‘It’s lovely when the whole church sings’
‘I learned to play the guitar because I wanted to perform in the church,’ says Aaron Noronha (24), who is working on an MSc in Biotechnology. He comes from India and is a Roman Catholic. He plays the guitar at the ICF church services. ‘It’s lovely when the whole church sings, everyone with their hands in the air. And the ICF is a very nice way to learn a bit about other cultures.’ Aaron’s impression of the Netherlands is that people here are somehow adrift. ‘It astonishes me that they say, “I don’t believe in God anymore”. The Dutch are very direct, as well, and not always diplomatic. On the other hand, they are very independent. In India you are always wondering, “what will people around me think of this?” The Dutch don’t seem to worry about that.’ Aaron is proud to be a Christian. ‘I have my moments of doubt sometimes, but at such times you can ask fellow students in the connect group to pray for you. We feel a strong bond between us.’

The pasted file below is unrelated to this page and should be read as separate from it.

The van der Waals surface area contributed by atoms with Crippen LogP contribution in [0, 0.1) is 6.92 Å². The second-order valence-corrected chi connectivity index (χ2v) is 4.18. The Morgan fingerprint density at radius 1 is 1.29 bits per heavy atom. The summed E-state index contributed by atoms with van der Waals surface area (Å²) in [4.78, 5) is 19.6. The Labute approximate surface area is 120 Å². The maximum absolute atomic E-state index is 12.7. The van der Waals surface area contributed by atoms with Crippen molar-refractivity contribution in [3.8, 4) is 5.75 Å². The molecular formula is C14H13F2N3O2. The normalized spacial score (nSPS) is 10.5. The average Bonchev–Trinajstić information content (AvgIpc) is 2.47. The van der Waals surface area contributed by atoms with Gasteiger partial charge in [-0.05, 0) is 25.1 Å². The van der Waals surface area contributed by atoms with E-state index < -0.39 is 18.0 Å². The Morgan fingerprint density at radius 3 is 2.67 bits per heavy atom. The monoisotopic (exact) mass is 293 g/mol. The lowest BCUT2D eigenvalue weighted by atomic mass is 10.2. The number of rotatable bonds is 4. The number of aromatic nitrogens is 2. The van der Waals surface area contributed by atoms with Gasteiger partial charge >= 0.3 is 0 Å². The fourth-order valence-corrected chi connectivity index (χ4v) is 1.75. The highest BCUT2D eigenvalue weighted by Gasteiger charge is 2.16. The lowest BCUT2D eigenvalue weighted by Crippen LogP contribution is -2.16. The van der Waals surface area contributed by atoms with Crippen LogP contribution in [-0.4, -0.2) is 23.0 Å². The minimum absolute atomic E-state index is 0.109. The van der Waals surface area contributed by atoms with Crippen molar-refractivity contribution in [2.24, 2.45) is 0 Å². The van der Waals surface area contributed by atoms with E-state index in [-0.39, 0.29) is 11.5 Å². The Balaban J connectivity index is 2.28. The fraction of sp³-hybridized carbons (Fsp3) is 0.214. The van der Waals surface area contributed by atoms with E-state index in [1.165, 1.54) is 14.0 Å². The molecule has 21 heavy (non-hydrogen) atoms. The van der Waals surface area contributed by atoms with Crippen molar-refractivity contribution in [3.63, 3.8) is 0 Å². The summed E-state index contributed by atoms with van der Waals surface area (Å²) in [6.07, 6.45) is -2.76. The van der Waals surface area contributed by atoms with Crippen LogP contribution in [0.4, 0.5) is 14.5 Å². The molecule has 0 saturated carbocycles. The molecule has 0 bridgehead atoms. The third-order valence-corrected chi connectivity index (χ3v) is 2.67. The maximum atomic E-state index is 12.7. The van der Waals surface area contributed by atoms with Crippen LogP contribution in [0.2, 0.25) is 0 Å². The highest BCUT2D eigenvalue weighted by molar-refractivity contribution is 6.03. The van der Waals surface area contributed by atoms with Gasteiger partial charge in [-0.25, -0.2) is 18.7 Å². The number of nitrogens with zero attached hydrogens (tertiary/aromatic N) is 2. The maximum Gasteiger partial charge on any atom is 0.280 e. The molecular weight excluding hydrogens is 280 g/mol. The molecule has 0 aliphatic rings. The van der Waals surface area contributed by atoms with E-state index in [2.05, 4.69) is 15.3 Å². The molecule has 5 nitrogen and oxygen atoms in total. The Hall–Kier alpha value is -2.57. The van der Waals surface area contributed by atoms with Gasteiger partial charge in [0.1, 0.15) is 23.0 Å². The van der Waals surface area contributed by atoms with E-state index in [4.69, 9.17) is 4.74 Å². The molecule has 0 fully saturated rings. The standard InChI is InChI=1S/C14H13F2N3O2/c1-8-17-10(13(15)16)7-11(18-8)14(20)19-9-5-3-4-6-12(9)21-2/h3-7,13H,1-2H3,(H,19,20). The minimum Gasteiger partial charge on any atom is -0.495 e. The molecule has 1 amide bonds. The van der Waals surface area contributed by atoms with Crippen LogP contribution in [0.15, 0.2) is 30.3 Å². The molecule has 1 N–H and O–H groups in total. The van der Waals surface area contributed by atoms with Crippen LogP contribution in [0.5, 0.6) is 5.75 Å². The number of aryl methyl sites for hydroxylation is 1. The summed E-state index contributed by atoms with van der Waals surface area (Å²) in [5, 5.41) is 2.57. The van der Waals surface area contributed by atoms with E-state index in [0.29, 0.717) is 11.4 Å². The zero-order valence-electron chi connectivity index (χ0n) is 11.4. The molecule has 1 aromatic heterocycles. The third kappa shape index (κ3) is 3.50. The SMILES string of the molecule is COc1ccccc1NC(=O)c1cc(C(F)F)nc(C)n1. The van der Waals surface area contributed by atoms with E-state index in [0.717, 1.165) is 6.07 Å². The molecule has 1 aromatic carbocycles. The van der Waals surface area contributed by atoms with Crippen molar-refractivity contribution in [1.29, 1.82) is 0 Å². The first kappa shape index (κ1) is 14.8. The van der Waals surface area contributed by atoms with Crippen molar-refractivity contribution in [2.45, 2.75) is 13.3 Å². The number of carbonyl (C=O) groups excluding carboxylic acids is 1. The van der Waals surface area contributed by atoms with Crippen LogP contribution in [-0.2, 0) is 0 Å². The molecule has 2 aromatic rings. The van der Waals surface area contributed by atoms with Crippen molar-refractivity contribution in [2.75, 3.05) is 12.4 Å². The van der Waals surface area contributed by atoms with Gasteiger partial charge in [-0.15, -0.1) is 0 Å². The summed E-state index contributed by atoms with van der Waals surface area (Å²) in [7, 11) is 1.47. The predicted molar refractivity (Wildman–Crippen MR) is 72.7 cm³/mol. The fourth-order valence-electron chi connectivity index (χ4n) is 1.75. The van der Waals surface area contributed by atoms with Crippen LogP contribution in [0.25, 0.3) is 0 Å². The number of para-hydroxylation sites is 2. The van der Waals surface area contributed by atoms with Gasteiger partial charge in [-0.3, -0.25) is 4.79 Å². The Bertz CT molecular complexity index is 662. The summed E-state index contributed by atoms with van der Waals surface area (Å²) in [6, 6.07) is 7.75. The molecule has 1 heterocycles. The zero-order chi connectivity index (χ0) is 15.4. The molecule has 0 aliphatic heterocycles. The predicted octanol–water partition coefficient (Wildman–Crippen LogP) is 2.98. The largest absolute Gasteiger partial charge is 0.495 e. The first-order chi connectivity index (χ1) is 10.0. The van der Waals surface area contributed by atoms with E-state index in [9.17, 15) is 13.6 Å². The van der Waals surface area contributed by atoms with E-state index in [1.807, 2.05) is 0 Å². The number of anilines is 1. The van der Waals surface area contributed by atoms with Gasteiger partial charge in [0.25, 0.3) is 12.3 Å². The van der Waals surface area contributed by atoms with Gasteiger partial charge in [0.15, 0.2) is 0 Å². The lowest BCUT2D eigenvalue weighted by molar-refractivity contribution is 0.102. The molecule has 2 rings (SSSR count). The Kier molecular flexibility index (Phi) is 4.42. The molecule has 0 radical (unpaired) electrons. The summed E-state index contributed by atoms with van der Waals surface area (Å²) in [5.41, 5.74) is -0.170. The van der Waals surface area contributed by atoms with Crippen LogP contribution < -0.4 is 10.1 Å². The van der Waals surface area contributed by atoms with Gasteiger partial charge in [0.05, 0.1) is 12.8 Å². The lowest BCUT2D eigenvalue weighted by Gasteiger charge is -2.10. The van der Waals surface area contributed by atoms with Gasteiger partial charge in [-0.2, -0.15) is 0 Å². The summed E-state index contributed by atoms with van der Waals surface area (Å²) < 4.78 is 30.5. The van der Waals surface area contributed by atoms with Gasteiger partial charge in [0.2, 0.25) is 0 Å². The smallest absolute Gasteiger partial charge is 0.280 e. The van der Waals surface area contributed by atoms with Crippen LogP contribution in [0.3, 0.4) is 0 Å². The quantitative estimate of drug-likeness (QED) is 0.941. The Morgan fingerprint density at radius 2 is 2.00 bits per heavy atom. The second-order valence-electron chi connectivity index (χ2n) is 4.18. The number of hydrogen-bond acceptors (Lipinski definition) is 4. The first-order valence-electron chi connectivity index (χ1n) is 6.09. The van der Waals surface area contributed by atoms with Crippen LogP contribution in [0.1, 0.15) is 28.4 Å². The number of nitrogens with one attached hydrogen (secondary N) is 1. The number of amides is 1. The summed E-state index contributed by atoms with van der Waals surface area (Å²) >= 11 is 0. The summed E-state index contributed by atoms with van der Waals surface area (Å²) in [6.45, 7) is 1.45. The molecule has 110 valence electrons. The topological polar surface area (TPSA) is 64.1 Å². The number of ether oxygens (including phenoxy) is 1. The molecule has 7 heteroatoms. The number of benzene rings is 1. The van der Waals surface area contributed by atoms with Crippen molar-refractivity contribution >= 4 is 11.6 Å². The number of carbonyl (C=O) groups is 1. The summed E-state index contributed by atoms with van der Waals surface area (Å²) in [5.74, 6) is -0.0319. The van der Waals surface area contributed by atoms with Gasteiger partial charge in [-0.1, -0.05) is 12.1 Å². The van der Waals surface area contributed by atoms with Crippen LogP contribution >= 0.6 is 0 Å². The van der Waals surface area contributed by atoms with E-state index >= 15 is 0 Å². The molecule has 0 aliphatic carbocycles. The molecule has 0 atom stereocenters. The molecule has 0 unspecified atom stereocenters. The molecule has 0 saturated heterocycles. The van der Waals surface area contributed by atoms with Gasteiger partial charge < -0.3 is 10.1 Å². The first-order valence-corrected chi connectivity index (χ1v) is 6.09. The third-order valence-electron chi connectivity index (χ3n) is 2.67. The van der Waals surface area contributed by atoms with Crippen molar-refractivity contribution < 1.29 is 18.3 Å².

What else is going on?
Spectrum Student Platform & Chaplaincy: Aims to provide Wageningen students from home and abroad with a meeting place for religious and philosophical exploration and discussion. spectrum-wageningen.com
International Catholic Community: organizes a Catholic service twice a month in the John the Baptist church in Wageningen. iccwageningen.nl
Amazing Grace Parish: holds services in the Vredehorst church, especially popular with African students. On Facebook.
International Student Church: an ecumenical Christian congregation that collaborates with Spectrum SP&C and organizes English-language services twice a month in the Arboretum church. scwageningen.wix.com/scwageningen